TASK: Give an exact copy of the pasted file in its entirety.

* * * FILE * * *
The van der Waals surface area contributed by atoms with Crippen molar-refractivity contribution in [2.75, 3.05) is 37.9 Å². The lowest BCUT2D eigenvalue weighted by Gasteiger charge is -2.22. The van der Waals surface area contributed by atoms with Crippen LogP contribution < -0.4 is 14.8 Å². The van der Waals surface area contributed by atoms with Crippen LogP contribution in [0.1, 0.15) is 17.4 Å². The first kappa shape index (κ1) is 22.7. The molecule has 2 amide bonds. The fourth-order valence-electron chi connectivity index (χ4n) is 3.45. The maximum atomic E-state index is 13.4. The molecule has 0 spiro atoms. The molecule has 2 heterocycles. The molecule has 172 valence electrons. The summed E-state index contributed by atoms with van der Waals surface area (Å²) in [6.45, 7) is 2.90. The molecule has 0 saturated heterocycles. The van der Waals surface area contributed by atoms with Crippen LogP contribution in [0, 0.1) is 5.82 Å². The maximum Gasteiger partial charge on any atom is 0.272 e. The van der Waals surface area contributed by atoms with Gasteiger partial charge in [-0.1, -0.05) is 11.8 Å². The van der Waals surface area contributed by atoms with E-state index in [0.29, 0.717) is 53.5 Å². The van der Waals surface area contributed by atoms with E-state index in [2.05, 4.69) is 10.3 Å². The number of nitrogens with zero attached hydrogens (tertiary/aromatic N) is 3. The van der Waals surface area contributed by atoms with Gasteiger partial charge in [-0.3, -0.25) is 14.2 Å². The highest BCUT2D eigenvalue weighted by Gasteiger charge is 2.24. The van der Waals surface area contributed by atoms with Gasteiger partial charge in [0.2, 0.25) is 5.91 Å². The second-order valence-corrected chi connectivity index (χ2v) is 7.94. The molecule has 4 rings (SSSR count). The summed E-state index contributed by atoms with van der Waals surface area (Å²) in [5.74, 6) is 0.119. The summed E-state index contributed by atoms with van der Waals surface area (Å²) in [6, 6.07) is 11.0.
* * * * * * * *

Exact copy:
The van der Waals surface area contributed by atoms with Crippen molar-refractivity contribution in [2.75, 3.05) is 37.9 Å². The lowest BCUT2D eigenvalue weighted by Gasteiger charge is -2.22. The van der Waals surface area contributed by atoms with Crippen LogP contribution < -0.4 is 14.8 Å². The van der Waals surface area contributed by atoms with Crippen LogP contribution in [0.1, 0.15) is 17.4 Å². The first kappa shape index (κ1) is 22.7. The molecule has 2 amide bonds. The fourth-order valence-electron chi connectivity index (χ4n) is 3.45. The maximum atomic E-state index is 13.4. The molecule has 0 spiro atoms. The molecule has 2 heterocycles. The molecule has 172 valence electrons. The summed E-state index contributed by atoms with van der Waals surface area (Å²) in [6.45, 7) is 2.90. The molecule has 0 saturated heterocycles. The van der Waals surface area contributed by atoms with Crippen LogP contribution in [0, 0.1) is 5.82 Å². The maximum Gasteiger partial charge on any atom is 0.272 e. The van der Waals surface area contributed by atoms with Gasteiger partial charge in [-0.1, -0.05) is 11.8 Å². The van der Waals surface area contributed by atoms with E-state index in [0.29, 0.717) is 53.5 Å². The van der Waals surface area contributed by atoms with E-state index in [2.05, 4.69) is 10.3 Å². The number of nitrogens with zero attached hydrogens (tertiary/aromatic N) is 3. The van der Waals surface area contributed by atoms with Gasteiger partial charge in [-0.3, -0.25) is 14.2 Å². The highest BCUT2D eigenvalue weighted by Gasteiger charge is 2.24. The van der Waals surface area contributed by atoms with Gasteiger partial charge in [0.2, 0.25) is 5.91 Å². The second-order valence-corrected chi connectivity index (χ2v) is 7.94. The molecule has 4 rings (SSSR count). The summed E-state index contributed by atoms with van der Waals surface area (Å²) in [5.74, 6) is 0.119. The summed E-state index contributed by atoms with van der Waals surface area (Å²) in [6, 6.07) is 11.0.